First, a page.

The footprints you left
on the shores of my spirit
never quite washed away
And with every flow
a little deeper
And I had forgotten what it was like to feel happy.
But a little bird told me that happiness had always been there
if only I had remembered to look.
I get lost with the world
in the hallows of trees
and his whispered lies.
But I drowned with
the flower you planted
in my heart
and it makes me happy.
And I am moving forward,
with every step
it gets easier.
And the summer nights
begin to cloak your ghost
with everlasting bliss.
I’m sorry, I don’t remember what theme I have. It’s been the same one for so long and I think I may have changed some of the html myself. But I found you really similar ones here and other themes can be found hereMay I ask you which theme you are currently using? If not the exact theme, then the site you got it from. Thank you in advance dear! I hope you are well. asked by Anonymous
If you love someone, if you have honestly, truly loved them, then a part of your heart falls away from you and lands in the palm of their hand. It becomes theirs to keep. Theirs to hold. Theirs to nurture or keep warm or give away or put aside or break. This part that they own—it is no longer yours. A little piece of you is bound to that person for eternity, and shows up in the milk of your chai latte and the last wooden bench on the boardwalk and that one indie song that nobody else has ever heard of. That’s what love does. It sprouts flowers around your soul and doesn’t let go. And how can you, after being so in love, so intimate with someone that they were your world?
But over time, those same passionate, blooming flowers lose their bright hues of pink and yellow and begin to fade. They wither but they aren’t gone forever. Because you see, time doesn’t make the wounds go away completely, it heals. It turns the love into a scar, so that the faint line running across your wrist or your collar bone or your hip bone no longer hurts, but stays with you. Maybe that person will linger in your subconscious, but then again, so does everybody else that you meet.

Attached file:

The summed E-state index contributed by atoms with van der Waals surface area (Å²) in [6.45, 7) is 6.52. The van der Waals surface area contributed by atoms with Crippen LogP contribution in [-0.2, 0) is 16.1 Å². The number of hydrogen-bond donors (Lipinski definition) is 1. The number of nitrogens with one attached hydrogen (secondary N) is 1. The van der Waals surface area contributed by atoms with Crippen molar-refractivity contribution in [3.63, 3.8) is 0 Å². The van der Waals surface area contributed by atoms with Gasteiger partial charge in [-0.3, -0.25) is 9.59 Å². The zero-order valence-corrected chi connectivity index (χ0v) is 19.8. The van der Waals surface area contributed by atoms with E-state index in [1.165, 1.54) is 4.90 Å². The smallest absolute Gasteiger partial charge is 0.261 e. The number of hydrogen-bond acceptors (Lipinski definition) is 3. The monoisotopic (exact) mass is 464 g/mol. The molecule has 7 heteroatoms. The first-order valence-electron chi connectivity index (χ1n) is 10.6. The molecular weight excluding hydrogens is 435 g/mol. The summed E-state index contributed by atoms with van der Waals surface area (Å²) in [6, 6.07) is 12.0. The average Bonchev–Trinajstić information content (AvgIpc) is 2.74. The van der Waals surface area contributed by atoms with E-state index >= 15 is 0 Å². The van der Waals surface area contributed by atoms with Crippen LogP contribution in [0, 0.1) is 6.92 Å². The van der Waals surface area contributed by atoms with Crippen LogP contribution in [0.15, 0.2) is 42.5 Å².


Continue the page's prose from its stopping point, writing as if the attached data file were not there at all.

Until then, lie to yourself. Tell people you’re doing better when they ask how you are feeling. Tell them you’re happy. Because when you tell yourself something enough times, you start to believe it. Take up a new hobby, do something you could have never pictured yourself doing in a million years. Surround yourself with the people that have always been there for you before, and are there for you now. Slowly, those things that remind you of the person you love and the moments you shared become things that simply remind you of the person that becomes things that you’ve forgotten the details about. The roots on your heart will losen their hold.
Only when you allow yourself to be happy can you see more reasons to be around you. Other things will work their way into your life to mask the sadness. It may take a month, three months, a year. But know that it will get better. And know that you can’t be happy all the time. Life would be stagnant. Knowing happiness and love and sadness and everything in between is what makes us human. It is what makes us alive. You are alive and you are meant to live an incredible life. So go sail across the calm water beneath the sleepy moon. Play with the dew-kissed grass beneath your toes. Dance with silhouettes of ghosts between the bookshelves.
You can have thoughts about the past, but don’t let them control your present. Hope for the future. Your first, second, and third loves may have planted buds around your heart that will always be there, but it is your last love that will help you cultivate an entire garden.
I’m dreaming of the house I read about with its wooden floorboards and dusty ceilings and faded couches and fingerprinted walls and worn-out chairs and empty shelves and unfinished landscapes and vibrant, deep blue fish tank pouring with life. I’m dreaming of the ghost of the girl who lived there, who was happy, who invented her own games using the tiles on the kitchen floor, whose biggest fear was forgetting Rachel the Rabbit on the bed at home before leaving on a plane. And how the hallways seemed to stretch their lazy arms across the ocean as they greeted the morning with a yawn, and the stairs a cascading waterfall to be scaled. Back then, things were easier. People were happier.
I’m spreading apart my fingers,
grains of sand gently kissing the sea goodbye;
all the sleepless nights,
and the long drives,
and the do-nothing days,
and maybe now I will be happy.